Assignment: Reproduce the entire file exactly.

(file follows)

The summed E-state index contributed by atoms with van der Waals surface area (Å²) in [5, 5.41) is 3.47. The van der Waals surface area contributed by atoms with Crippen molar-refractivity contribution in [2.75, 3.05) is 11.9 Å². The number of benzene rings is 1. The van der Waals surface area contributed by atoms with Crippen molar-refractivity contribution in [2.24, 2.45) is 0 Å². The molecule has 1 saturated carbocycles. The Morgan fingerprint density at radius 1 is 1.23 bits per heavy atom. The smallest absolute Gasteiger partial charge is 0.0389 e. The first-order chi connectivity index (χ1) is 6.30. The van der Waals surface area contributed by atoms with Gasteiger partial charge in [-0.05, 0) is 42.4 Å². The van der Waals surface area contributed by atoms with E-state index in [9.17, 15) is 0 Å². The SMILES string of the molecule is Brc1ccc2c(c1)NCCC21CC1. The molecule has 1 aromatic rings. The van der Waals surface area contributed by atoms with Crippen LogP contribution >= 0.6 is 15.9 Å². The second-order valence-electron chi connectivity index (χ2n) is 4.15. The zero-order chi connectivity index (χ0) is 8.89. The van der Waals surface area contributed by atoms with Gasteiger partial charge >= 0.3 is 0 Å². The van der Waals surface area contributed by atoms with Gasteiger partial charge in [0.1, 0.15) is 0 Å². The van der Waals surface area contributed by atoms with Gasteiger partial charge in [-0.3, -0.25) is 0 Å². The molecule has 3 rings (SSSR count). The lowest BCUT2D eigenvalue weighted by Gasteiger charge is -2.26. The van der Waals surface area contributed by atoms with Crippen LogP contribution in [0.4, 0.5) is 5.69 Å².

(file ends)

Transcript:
The summed E-state index contributed by atoms with van der Waals surface area (Å²) in [5, 5.41) is 3.47. The van der Waals surface area contributed by atoms with Crippen molar-refractivity contribution in [2.75, 3.05) is 11.9 Å². The number of benzene rings is 1. The van der Waals surface area contributed by atoms with Crippen molar-refractivity contribution in [2.24, 2.45) is 0 Å². The molecule has 1 saturated carbocycles. The Morgan fingerprint density at radius 1 is 1.23 bits per heavy atom. The smallest absolute Gasteiger partial charge is 0.0389 e. The first-order chi connectivity index (χ1) is 6.30. The van der Waals surface area contributed by atoms with Gasteiger partial charge in [-0.05, 0) is 42.4 Å². The van der Waals surface area contributed by atoms with E-state index in [9.17, 15) is 0 Å². The SMILES string of the molecule is Brc1ccc2c(c1)NCCC21CC1. The molecule has 1 aromatic rings. The van der Waals surface area contributed by atoms with Crippen LogP contribution >= 0.6 is 15.9 Å². The second-order valence-electron chi connectivity index (χ2n) is 4.15. The zero-order chi connectivity index (χ0) is 8.89. The van der Waals surface area contributed by atoms with Gasteiger partial charge >= 0.3 is 0 Å². The van der Waals surface area contributed by atoms with Gasteiger partial charge in [0.1, 0.15) is 0 Å². The van der Waals surface area contributed by atoms with Gasteiger partial charge in [-0.3, -0.25) is 0 Å². The molecule has 3 rings (SSSR count). The lowest BCUT2D eigenvalue weighted by Gasteiger charge is -2.26. The van der Waals surface area contributed by atoms with Crippen LogP contribution in [0.4, 0.5) is 5.69 Å².